Thursday, March 3, 2011

Judge Vinson Rules! (again)

Today, Judge Vinson released his response to the Government's request for a "clarification" of his ruling in Florida v. HHS. If you have been closely following the court cases for the constitutionality of the individual mandate, this order reads like the rise to the climax of a great suspense drama. In it, the government lawyers are thoroughly spanked for misbehaving---and then, in the interests of moving things forward as quickly as possible towards a Supreme Court ruling, Judge Vinson grants the government a stay it did not officially request.

What does all this mean?

At the end of January, Judge Vinson ruled that the individual mandate was unconstitutional, and the because the mandate is an integral part of the legislation, it can not be severed without fatally undermining the greater regulatory intent of the law. For these reasons, the entire law was struck down. Judge Vinson granted declaratory relief, but not injunctive relief, to the plaintiff because "the "declaratory judgement was expected to be treated as the "practical" and "functional equivalent of an injunction"--based on a "long standing presumption that the defendants [i.e. the government] themselves identified and agreed to be bound by." (see today's order, page 14.) Judge Vinson explained today that he expected the government to promptly respond to his ruling with a request for a stay pending appeal--not for the government to completely ignore his ruling, and then file a belated request for a "clarification" of a ruling which was perfectly clear. Vinson indicated that the game-playing delay tactics by the government lawyers are recognized for what they are and will NOT be tolerated.

So after having previously ruled that implementation of the PPACA should halt, why the apparent turn-around by granting a stay of execution of his previous ruling?

Judge Vinson recognizes the complexity of the case, and that it will not be resolved until the Supreme Court finalizes its interpretation. Although the plaintiffs are suffering injury under continuation of the law, given the mixed current rulings (see below) and the uncertainty of the final ruling, the disruption will be greater if the law is halted while under appeal.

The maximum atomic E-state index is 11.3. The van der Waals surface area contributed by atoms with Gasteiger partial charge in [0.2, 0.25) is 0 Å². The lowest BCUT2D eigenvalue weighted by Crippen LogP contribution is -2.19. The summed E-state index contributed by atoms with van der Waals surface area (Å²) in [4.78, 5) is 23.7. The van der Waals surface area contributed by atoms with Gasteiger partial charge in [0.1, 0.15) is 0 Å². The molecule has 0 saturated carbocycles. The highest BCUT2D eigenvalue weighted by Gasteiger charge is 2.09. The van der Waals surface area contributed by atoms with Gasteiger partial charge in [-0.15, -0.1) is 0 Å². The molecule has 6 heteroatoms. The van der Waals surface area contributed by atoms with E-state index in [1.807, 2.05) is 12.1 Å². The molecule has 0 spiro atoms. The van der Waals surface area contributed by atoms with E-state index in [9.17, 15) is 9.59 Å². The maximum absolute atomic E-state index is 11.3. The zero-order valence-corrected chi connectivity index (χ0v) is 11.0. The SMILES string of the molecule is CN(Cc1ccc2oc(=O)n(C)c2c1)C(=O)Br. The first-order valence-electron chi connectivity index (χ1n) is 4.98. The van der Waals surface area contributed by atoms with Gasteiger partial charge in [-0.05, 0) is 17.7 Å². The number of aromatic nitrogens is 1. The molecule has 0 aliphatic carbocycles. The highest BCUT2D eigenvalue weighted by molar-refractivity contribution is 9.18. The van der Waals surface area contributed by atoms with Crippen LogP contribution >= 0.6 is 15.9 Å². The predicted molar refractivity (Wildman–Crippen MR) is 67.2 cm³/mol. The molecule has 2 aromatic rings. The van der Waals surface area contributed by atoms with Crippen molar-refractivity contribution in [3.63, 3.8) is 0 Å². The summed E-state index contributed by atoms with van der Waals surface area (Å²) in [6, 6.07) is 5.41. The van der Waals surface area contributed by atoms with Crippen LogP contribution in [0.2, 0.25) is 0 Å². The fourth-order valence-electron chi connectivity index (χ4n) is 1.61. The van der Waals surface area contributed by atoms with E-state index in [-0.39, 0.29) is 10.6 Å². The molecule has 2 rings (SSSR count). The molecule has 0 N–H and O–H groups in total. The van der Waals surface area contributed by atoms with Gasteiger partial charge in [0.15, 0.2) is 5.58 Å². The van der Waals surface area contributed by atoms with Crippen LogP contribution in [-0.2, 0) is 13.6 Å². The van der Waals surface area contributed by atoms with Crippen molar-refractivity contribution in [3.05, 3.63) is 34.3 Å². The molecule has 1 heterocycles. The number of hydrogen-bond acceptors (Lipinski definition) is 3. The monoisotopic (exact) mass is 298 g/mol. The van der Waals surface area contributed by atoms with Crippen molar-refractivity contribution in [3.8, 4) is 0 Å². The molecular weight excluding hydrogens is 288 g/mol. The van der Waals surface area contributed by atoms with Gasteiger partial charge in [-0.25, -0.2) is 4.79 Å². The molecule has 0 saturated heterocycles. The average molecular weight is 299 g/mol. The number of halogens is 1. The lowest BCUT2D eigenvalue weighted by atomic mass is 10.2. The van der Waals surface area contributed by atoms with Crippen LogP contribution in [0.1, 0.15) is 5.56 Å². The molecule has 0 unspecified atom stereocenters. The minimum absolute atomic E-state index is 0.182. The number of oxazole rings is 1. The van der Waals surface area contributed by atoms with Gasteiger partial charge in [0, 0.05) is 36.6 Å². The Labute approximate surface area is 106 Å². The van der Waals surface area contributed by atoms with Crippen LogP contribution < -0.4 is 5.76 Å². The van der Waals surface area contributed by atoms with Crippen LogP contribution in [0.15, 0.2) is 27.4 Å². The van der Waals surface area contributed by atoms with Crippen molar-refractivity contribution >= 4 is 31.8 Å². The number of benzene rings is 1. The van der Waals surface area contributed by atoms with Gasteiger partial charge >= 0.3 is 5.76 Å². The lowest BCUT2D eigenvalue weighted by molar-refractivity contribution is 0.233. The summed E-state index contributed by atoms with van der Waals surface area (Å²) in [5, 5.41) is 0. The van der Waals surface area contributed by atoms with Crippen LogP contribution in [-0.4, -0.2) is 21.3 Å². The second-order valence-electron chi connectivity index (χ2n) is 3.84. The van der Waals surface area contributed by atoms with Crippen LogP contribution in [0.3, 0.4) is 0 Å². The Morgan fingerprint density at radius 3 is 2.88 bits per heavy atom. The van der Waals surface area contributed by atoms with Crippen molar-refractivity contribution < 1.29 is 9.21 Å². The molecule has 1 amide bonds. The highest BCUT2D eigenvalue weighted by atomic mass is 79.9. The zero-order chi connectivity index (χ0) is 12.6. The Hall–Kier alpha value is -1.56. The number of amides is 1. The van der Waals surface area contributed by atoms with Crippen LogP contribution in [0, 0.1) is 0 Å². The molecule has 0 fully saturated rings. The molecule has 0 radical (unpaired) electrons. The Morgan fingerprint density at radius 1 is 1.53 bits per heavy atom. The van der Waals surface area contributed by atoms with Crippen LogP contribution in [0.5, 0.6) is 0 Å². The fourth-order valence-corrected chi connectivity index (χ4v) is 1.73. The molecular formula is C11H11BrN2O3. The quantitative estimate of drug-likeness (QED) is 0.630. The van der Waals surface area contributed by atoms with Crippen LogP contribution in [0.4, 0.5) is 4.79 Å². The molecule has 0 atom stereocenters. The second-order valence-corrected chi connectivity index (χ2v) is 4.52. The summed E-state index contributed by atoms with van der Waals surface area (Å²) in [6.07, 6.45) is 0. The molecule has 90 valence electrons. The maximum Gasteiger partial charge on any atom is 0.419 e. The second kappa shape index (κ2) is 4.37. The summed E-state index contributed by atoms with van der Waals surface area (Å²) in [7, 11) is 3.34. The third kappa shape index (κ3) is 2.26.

The 20 page "Order" is interesting and fun to read--even if you haven't had time to read the eloquent legal discussion in Vinson's original ruling.

The stakes are high here. Nothing less than the nature of our government: is it all-powerful, or limited? If limited, what are the boundaries?

I strongly recommend reading Vinson's original ruling. He provides a well written synopsis of the evolution of Commerce Clause interpretation. For an interesting alternative analysis, read Randy Barnett's amicus curiae, or his longer article "Commandeering the People: Why the individual Mandate is Unconstitutional." If you really get into it, there are the rest of the current court rulings and a few of the relevant landmark Supreme court cases listed below.

(If you want just a few choice quotes from today's order, you'll find some here.)

Happy reading.

Current Individual Mandate law suit rulings

Case #1 – individual mandate ruled constitutional

Thomas Moore Law Center v. Obama 10-07-10

Randy Barnett amicus curiae – very worthwhile reading.

Case #2 – individual mandate ruled constitutional

Liberty University v. Geithner 11-30-10

Case #3 – individual mandate ruled unconstitutional, and severable

Virginia v. Sebelius 12-13-10

Case #4 – individual mandate ruled unconstitutional and nonseverable, declaratory relief granted; injunctive relief denied as unnecessary because declartory relief is sufficient

Florida v. HHS 01-31-11

Case #5 – individual mandate ruled constitutional

Mead v. Holder 02-22-11

Case #4 – Order 03-03-11

Judge Vinson “clarifies” that he had clearly ruled the PPACA unconstitutional and expected the Government to either quickly file appeal or cease implementing the law.

A stay of his declaratory injunction is granted provided the Government files a notice for an expedited appeal within seven days.

Key Landmark Supreme Court Cases on the Commerce Clause

Wickard v. Filburn (1942)

U.S. v. Lopez (1995)

U.S. v. Morrison (2000)

Gonzales v. Raich (2004)


Elisheva Hannah Levin said...

This is Legal Geek Heaven! Thanks!

HaynesBE said...

Hadn't thought about it quite in those terms, but I guess you are right!

HaynesBE said...

Elisheva-- Be sure to read at least Vinson's latest ruling. You will thoroughly enjoy it.

Liberal Stupidity said...

We are so used to seeing Liberal activist judges' rulings, that it's refreshing to see a judge that has some common sense and decency.

HaynesBE said...

Vinson's logical, no nonsense writing is indeed refreshing.